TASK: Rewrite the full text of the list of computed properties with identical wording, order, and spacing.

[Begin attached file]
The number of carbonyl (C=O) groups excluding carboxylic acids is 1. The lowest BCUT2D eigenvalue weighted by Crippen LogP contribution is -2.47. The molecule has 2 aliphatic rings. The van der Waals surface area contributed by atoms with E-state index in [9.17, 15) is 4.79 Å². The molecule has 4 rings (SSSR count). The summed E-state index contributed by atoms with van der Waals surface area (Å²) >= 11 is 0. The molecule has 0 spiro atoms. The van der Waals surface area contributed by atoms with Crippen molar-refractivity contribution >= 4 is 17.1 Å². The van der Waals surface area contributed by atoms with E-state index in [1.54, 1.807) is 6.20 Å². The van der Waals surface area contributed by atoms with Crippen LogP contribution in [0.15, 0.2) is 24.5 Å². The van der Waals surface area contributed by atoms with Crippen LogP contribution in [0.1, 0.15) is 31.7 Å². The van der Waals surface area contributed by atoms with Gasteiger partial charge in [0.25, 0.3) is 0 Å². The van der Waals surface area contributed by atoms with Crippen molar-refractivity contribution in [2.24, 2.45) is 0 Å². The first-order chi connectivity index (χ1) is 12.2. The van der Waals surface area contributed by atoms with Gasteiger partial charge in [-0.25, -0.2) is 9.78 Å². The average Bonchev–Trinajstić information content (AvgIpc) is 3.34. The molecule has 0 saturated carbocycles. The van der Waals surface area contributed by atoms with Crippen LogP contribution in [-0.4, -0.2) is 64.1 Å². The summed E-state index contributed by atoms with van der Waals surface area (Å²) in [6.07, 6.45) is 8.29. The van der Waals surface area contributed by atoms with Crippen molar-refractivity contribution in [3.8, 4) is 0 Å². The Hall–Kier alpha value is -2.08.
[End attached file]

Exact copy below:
The number of carbonyl (C=O) groups excluding carboxylic acids is 1. The lowest BCUT2D eigenvalue weighted by Crippen LogP contribution is -2.47. The molecule has 2 aliphatic rings. The van der Waals surface area contributed by atoms with E-state index in [9.17, 15) is 4.79 Å². The molecule has 4 rings (SSSR count). The summed E-state index contributed by atoms with van der Waals surface area (Å²) >= 11 is 0. The molecule has 0 spiro atoms. The van der Waals surface area contributed by atoms with Crippen molar-refractivity contribution >= 4 is 17.1 Å². The van der Waals surface area contributed by atoms with E-state index in [1.54, 1.807) is 6.20 Å². The van der Waals surface area contributed by atoms with Crippen LogP contribution in [0.15, 0.2) is 24.5 Å². The van der Waals surface area contributed by atoms with Crippen LogP contribution in [0.1, 0.15) is 31.7 Å². The van der Waals surface area contributed by atoms with Gasteiger partial charge in [0.25, 0.3) is 0 Å². The van der Waals surface area contributed by atoms with Crippen molar-refractivity contribution in [2.24, 2.45) is 0 Å². The first-order chi connectivity index (χ1) is 12.2. The van der Waals surface area contributed by atoms with Gasteiger partial charge in [-0.25, -0.2) is 9.78 Å². The average Bonchev–Trinajstić information content (AvgIpc) is 3.34. The molecule has 0 saturated carbocycles. The van der Waals surface area contributed by atoms with Crippen LogP contribution in [-0.4, -0.2) is 64.1 Å². The summed E-state index contributed by atoms with van der Waals surface area (Å²) in [6.07, 6.45) is 8.29. The van der Waals surface area contributed by atoms with Crippen molar-refractivity contribution in [3.8, 4) is 0 Å². The Hall–Kier alpha value is -2.08.